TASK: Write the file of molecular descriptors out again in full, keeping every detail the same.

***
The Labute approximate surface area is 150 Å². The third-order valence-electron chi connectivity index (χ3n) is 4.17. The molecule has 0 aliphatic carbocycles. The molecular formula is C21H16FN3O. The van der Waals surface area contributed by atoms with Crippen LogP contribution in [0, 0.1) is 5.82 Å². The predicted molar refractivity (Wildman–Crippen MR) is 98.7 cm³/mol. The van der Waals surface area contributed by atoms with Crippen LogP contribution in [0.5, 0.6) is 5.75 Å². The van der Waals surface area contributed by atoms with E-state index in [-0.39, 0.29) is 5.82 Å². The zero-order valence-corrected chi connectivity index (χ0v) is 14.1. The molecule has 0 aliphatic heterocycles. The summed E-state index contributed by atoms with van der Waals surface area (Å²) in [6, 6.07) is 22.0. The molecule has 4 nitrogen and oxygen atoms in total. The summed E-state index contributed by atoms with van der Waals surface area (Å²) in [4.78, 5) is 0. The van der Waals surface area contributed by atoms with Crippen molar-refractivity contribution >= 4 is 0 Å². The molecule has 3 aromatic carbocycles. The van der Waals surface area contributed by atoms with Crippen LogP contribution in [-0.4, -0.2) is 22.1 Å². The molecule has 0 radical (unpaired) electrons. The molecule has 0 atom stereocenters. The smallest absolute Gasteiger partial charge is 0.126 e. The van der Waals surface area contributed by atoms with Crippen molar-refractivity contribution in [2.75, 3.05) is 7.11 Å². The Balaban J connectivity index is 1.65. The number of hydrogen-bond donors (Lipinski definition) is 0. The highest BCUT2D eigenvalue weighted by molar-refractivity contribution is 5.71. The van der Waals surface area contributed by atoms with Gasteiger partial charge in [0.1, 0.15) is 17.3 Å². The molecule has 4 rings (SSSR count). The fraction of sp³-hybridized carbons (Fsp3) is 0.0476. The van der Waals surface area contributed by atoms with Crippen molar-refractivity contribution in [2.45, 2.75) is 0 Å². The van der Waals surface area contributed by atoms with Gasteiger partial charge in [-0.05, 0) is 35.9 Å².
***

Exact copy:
The Labute approximate surface area is 150 Å². The third-order valence-electron chi connectivity index (χ3n) is 4.17. The molecule has 0 aliphatic carbocycles. The molecular formula is C21H16FN3O. The van der Waals surface area contributed by atoms with Crippen LogP contribution in [0, 0.1) is 5.82 Å². The predicted molar refractivity (Wildman–Crippen MR) is 98.7 cm³/mol. The van der Waals surface area contributed by atoms with Crippen LogP contribution in [0.5, 0.6) is 5.75 Å². The van der Waals surface area contributed by atoms with E-state index in [-0.39, 0.29) is 5.82 Å². The zero-order valence-corrected chi connectivity index (χ0v) is 14.1. The molecule has 0 aliphatic heterocycles. The summed E-state index contributed by atoms with van der Waals surface area (Å²) in [6, 6.07) is 22.0. The molecule has 4 nitrogen and oxygen atoms in total. The summed E-state index contributed by atoms with van der Waals surface area (Å²) in [4.78, 5) is 0. The van der Waals surface area contributed by atoms with Crippen molar-refractivity contribution >= 4 is 0 Å². The molecule has 3 aromatic carbocycles. The van der Waals surface area contributed by atoms with Crippen LogP contribution in [-0.4, -0.2) is 22.1 Å². The molecule has 0 radical (unpaired) electrons. The molecule has 0 atom stereocenters. The smallest absolute Gasteiger partial charge is 0.126 e. The van der Waals surface area contributed by atoms with Crippen molar-refractivity contribution in [2.75, 3.05) is 7.11 Å². The Balaban J connectivity index is 1.65. The number of hydrogen-bond donors (Lipinski definition) is 0. The highest BCUT2D eigenvalue weighted by molar-refractivity contribution is 5.71. The van der Waals surface area contributed by atoms with Gasteiger partial charge in [0.1, 0.15) is 17.3 Å². The molecule has 4 rings (SSSR count). The fraction of sp³-hybridized carbons (Fsp3) is 0.0476. The van der Waals surface area contributed by atoms with Crippen molar-refractivity contribution in [2.45, 2.75) is 0 Å². The van der Waals surface area contributed by atoms with Gasteiger partial charge in [-0.05, 0) is 35.9 Å².